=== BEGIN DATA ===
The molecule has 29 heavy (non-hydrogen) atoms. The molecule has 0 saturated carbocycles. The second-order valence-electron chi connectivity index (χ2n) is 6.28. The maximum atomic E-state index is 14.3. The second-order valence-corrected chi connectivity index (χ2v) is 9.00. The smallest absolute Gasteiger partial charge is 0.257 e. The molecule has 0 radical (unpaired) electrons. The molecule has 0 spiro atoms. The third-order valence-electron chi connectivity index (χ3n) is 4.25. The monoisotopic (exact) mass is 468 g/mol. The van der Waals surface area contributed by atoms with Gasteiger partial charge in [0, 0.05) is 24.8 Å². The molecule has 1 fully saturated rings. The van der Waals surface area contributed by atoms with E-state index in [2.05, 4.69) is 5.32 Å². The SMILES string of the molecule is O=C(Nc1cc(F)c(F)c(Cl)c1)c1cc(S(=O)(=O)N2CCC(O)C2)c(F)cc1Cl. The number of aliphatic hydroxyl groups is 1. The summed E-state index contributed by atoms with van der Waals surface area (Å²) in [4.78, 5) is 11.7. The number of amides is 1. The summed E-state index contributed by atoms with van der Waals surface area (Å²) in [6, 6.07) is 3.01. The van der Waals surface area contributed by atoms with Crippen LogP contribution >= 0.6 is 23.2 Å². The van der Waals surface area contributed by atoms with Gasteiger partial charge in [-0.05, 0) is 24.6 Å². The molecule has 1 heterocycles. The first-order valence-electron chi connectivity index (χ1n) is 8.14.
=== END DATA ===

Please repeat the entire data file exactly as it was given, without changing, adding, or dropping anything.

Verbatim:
The molecule has 29 heavy (non-hydrogen) atoms. The molecule has 0 saturated carbocycles. The second-order valence-electron chi connectivity index (χ2n) is 6.28. The maximum atomic E-state index is 14.3. The second-order valence-corrected chi connectivity index (χ2v) is 9.00. The smallest absolute Gasteiger partial charge is 0.257 e. The molecule has 0 radical (unpaired) electrons. The molecule has 0 spiro atoms. The third-order valence-electron chi connectivity index (χ3n) is 4.25. The monoisotopic (exact) mass is 468 g/mol. The van der Waals surface area contributed by atoms with Gasteiger partial charge in [0, 0.05) is 24.8 Å². The molecule has 1 fully saturated rings. The van der Waals surface area contributed by atoms with E-state index in [2.05, 4.69) is 5.32 Å². The SMILES string of the molecule is O=C(Nc1cc(F)c(F)c(Cl)c1)c1cc(S(=O)(=O)N2CCC(O)C2)c(F)cc1Cl. The number of aliphatic hydroxyl groups is 1. The summed E-state index contributed by atoms with van der Waals surface area (Å²) in [4.78, 5) is 11.7. The number of amides is 1. The summed E-state index contributed by atoms with van der Waals surface area (Å²) in [6, 6.07) is 3.01. The van der Waals surface area contributed by atoms with Crippen LogP contribution >= 0.6 is 23.2 Å². The van der Waals surface area contributed by atoms with Gasteiger partial charge in [-0.05, 0) is 24.6 Å². The molecule has 1 heterocycles. The first-order valence-electron chi connectivity index (χ1n) is 8.14.